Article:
All hail Bladud, Flying Necromancer King of Briton
Good old England has had more than its fair share of crazy monarchs. We only have to glance through the history books to Henry VIII and George III to know that we do quite like our royal family to be missing more than a few screws underneath their crown.
Right at the top of the crazy-awesome tree has to be King Bladud who according to legend (and by legend I mean “history books we don’t believe any more. And Wikipedia“) reigned as King of the Britons from 863BC. He cured himself of leprosy by noticing that pigs that bathed in mud from a particular spring didn’t suffer from skin sores. He bathed in the same mud, was cured and thus founded the City of Bath on the source of the springs.
So far, so marginally historically interesting.
What if I mention that he was a necromancer and enchanter who actively encouraged the practise of divination by necromancy during his reign. This was a realm where Speak With Dead was a royal command.
And he could fly.
Admittedly, he didn’t fly particularly well, but how many other Flying Kings can you name off the top of your head? Not too many, I’m betting. King Bladud crafted wings for himself and attempted to fly from the top of the Temple of Apollo in Trinovantum (London as was), presumably to avoid having to pay the congestion charge.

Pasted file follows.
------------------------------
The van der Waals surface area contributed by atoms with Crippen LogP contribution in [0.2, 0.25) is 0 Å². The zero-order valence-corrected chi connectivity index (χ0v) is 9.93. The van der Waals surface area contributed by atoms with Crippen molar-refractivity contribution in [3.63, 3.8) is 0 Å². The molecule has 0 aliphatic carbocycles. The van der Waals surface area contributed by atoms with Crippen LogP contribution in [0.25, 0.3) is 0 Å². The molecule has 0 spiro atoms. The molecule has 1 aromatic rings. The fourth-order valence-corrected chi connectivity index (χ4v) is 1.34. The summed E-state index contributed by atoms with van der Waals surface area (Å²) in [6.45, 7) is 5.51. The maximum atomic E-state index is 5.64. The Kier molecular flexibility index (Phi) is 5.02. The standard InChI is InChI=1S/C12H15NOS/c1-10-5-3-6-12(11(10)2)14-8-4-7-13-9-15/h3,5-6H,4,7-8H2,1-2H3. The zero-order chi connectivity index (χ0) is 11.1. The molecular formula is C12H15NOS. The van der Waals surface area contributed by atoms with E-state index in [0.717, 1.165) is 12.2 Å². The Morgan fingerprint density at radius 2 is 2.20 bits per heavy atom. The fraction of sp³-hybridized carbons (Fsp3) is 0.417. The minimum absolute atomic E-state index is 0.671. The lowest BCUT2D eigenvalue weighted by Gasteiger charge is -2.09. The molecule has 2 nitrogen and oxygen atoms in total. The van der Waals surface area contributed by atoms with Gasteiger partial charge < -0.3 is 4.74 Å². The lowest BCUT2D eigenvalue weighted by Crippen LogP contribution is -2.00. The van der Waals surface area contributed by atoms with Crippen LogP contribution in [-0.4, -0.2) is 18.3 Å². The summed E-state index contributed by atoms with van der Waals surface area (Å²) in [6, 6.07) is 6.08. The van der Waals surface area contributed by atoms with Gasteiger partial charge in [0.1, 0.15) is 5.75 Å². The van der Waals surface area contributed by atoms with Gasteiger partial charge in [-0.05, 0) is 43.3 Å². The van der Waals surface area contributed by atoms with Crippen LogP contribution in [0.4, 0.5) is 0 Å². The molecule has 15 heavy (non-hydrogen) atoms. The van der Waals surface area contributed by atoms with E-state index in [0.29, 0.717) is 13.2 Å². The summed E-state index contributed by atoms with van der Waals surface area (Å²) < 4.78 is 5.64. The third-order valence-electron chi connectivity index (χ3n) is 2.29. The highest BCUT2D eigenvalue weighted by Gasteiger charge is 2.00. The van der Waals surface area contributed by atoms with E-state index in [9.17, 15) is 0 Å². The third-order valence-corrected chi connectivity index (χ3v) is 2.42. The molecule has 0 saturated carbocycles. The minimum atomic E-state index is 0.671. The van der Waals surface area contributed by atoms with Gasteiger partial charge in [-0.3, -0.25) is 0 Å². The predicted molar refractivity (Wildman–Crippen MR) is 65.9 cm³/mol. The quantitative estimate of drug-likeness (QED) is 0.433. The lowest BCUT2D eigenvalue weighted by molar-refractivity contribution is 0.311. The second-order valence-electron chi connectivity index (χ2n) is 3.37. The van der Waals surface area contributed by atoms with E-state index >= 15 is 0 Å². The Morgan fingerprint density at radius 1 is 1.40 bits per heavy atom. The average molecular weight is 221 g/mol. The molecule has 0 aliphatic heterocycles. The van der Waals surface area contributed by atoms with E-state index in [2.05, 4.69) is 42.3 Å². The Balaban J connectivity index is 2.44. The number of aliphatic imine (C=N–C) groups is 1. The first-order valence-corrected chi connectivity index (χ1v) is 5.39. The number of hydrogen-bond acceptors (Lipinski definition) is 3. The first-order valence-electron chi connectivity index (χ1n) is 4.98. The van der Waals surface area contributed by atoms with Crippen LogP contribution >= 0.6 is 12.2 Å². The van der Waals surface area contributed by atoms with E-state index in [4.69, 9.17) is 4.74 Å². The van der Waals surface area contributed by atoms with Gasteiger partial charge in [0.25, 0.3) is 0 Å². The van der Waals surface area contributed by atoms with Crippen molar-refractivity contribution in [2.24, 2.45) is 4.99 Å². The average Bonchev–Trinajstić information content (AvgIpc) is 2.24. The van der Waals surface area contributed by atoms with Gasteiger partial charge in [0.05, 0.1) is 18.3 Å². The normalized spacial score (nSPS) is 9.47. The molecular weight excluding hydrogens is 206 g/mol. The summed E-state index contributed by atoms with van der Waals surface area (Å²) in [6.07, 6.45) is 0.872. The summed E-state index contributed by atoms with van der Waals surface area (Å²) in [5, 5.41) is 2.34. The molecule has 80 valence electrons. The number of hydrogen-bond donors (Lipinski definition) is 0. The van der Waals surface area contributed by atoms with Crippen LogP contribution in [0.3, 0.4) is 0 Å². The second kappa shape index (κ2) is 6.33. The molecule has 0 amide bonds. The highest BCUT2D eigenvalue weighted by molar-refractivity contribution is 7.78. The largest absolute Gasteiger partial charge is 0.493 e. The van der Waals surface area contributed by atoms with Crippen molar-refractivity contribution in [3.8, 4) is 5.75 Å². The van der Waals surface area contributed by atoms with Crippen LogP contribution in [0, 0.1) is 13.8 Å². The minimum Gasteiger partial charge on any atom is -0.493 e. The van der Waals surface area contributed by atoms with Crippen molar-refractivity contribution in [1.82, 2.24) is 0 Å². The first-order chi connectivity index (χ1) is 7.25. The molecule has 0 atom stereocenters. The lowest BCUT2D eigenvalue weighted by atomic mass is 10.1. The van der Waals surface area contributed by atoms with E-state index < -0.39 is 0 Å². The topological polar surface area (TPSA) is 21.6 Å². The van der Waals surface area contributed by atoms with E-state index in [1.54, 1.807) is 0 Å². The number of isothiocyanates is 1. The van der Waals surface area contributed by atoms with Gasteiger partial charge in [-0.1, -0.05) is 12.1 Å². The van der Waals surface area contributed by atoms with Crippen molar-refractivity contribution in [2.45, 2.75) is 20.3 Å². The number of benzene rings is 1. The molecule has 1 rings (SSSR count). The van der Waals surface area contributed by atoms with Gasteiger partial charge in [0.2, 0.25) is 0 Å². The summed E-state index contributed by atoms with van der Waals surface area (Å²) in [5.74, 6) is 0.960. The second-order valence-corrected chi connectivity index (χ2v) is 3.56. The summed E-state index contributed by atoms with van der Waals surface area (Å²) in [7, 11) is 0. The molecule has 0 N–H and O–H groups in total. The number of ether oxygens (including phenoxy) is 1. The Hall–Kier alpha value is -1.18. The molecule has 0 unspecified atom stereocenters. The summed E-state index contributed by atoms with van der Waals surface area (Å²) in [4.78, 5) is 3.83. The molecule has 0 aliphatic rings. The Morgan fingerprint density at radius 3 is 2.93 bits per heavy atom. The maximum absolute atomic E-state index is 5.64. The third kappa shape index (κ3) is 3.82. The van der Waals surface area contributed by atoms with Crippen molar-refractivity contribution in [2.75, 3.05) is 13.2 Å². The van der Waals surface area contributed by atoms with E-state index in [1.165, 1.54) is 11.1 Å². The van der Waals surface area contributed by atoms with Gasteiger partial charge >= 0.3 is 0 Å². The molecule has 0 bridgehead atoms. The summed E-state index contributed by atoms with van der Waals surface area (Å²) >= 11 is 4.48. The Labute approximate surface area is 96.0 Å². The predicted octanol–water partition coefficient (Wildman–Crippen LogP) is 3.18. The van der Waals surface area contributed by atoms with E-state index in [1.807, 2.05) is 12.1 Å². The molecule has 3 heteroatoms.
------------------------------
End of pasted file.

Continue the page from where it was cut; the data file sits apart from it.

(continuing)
He could fly, but he couldn’t land for toffee. King Bladud died after crashing and hitting a wall. I like to think that he was avoiding paparazzi at the time, but that is probably a little far fetched.
I would love to run a Pendragon campaign where the Returned King Bladud was a vile winged lich who threatened all that your Arthurian heroes held dear, and only a still hot drop of water from the original springs of Bath could finally lay him to rest.
Now that would be a tail worth telling, don’t you think?